Prog rock instrumentals and pop melodies. Tender lyricism and searing guitar riffs. These seemingly disparate elements come together in harmony in the songs of Melbourne artist Cammi Kol.
Kol’s debut single ‘Right as Rain’ came out in May, displaying a fondness for the extroverted guitar bands of the 1970s and the Seattle sound of the 1990s. Kol burrows deeper into her musical influences on her second single, ‘Tiger’, a power ballad of vast proportions.
Kol’s heroes include the likes of Queen, Soundgarden, Oasis and Keane, as well as Israeli superstar Ninet Tayeb and UK prog luminary Steven Wilson. These artists have not only influenced the choices she makes as a songwriter, but also how she envisions her artistry.
“I’ve always been drawn to the ultimate rock persona, but not completely in the ways that one might think,” Kol says. “All of those artists seem to channel a true musical integrity. They sing with their heart and they write music that’s forever timeless.
“Whether they fall into a category of prog, pop, rock or even metal, opera, or jazz, I don’t pick them apart in that way. They just seem so down to earth in their musical journey and the only music I want to write is the sort that never lies.”
Kol’s songwriting journey began at the age of 15. She spent a number of years playing in bands and experimenting with various writing styles. The decision to launch a solo project coincided with a vow to take a more honest approach to her writing.
“Writing these songs reminded me of the roots I seemed to forget about while in my previous band,” she says. “There was too much noise and not enough unity. I doubted my songwriting capabilities, but then, like a sudden a-ha moment, I realised that I was the one holding myself back this whole time.”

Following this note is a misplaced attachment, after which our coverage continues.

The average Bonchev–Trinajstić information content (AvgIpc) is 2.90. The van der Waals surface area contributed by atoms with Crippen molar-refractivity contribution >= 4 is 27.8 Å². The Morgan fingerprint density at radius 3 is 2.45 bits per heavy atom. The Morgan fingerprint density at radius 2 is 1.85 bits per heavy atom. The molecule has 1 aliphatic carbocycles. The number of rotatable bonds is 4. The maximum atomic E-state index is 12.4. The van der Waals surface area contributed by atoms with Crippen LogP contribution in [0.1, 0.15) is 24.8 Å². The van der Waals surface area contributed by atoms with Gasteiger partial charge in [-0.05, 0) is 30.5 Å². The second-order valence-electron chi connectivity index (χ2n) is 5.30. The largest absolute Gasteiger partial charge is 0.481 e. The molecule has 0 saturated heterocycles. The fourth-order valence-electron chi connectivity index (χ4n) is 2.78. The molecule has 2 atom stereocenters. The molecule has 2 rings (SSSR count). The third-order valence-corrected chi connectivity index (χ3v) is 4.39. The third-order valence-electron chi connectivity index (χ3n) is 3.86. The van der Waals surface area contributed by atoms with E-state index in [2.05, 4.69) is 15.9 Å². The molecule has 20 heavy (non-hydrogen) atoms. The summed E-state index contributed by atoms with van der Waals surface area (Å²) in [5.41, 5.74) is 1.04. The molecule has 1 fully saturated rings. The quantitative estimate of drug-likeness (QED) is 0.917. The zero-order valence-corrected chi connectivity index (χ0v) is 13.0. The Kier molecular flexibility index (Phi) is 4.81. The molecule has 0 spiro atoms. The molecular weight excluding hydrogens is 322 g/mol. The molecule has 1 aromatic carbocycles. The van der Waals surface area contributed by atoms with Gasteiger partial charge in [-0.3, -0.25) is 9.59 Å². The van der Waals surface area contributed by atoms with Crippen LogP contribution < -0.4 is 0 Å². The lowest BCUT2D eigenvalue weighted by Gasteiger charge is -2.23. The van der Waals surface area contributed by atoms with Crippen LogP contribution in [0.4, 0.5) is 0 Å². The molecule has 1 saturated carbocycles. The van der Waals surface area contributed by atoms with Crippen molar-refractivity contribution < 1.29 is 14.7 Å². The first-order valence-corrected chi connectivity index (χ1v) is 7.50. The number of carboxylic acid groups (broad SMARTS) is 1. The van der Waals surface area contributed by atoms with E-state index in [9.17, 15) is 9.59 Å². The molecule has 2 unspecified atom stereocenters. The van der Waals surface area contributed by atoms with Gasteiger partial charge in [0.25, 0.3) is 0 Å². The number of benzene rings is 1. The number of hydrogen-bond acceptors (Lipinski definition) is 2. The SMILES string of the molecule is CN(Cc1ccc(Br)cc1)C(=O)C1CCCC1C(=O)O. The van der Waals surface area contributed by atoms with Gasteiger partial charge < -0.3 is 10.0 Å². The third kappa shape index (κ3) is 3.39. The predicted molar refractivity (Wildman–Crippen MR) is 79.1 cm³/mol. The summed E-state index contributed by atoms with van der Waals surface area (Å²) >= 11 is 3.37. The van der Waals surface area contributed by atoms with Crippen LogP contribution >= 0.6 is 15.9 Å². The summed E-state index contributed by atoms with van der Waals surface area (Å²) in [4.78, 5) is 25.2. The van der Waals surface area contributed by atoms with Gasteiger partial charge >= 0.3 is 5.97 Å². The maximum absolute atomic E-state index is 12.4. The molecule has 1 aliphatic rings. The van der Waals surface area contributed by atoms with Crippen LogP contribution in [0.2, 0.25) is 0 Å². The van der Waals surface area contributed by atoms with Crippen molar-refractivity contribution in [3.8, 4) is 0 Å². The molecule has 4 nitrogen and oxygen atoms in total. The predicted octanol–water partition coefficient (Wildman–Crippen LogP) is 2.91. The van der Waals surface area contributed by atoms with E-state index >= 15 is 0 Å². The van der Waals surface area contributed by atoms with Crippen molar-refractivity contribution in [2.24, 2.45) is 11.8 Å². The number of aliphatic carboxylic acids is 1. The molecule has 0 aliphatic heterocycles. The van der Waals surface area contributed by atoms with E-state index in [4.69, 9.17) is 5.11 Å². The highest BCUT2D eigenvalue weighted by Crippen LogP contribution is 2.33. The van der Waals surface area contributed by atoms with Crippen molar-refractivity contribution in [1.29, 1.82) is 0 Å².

‘Right as Rain’ and ‘Tiger’ occupy similar thematic terrain, with the former delving into the conversations we struggle to have with our loved ones about our mental health.
“‘Tiger’ is really the sequel to that,” says Kol. “My songwriting has turned inward and become autobiographical in nature. Tonnes of music is, really, but I like to tie my experiences into relatable themes and topics.”
The new single concerns someone who experiences crippling self-doubt, although the song’s narrator knows there’s a “tiger underneath” the fear. Kol wrote the song about her closest life companion – someone she knows like the back of her hand.
“He stood by me through the worst of times and he never saw my problems with tunnel vision,” she says. “He reminded me of the good parts that were there. When I think of this person, I see love and abundance. I see how he tries and how when he thinks he’s failed, he hurts.
“He is ‘a tiger underneath’ because he’s fierce, strong, capable and he protects what he loves.”
While the arrangement of ‘Tiger’ reflects Kol’s interest in heavier rock music, it’s the vocal melodies that stand out above all. They’re finely sculpted for maximum impact.
“I’d never release something that didn’t feel just right,” says Kol. “Whether that means sitting on a song for a few weeks or giving myself time to craft it into the story that I want it to be, I’m dedicated to that final product not feeling like it became some filler track. I tend to also wait until I get into the studio to consider other melodies or harmonies that fit nicely.
“When I sing, I’m straight in with raw emotion. I think that it’s just my pure love for music becoming my way of expression and counteracting any doubt. Emotion always tends to lead the way for an optimal vocal take.”
This emphasis on emotion is crucial. Despite combining what, on paper, seems like a bunch of ill-suited stylistic elements – prog and pop rock, metal and Britpop – it’s all united by Kol’s passionate investment.
“I don’t have a genre preference and I think that’s why I feel so limitless when I sit down at a keyboard and write. I say, do away with the conformity and write whatever your heart tells you to. Music shifts with you, so why not create a style or a sound that makes you proud to feel unique?”
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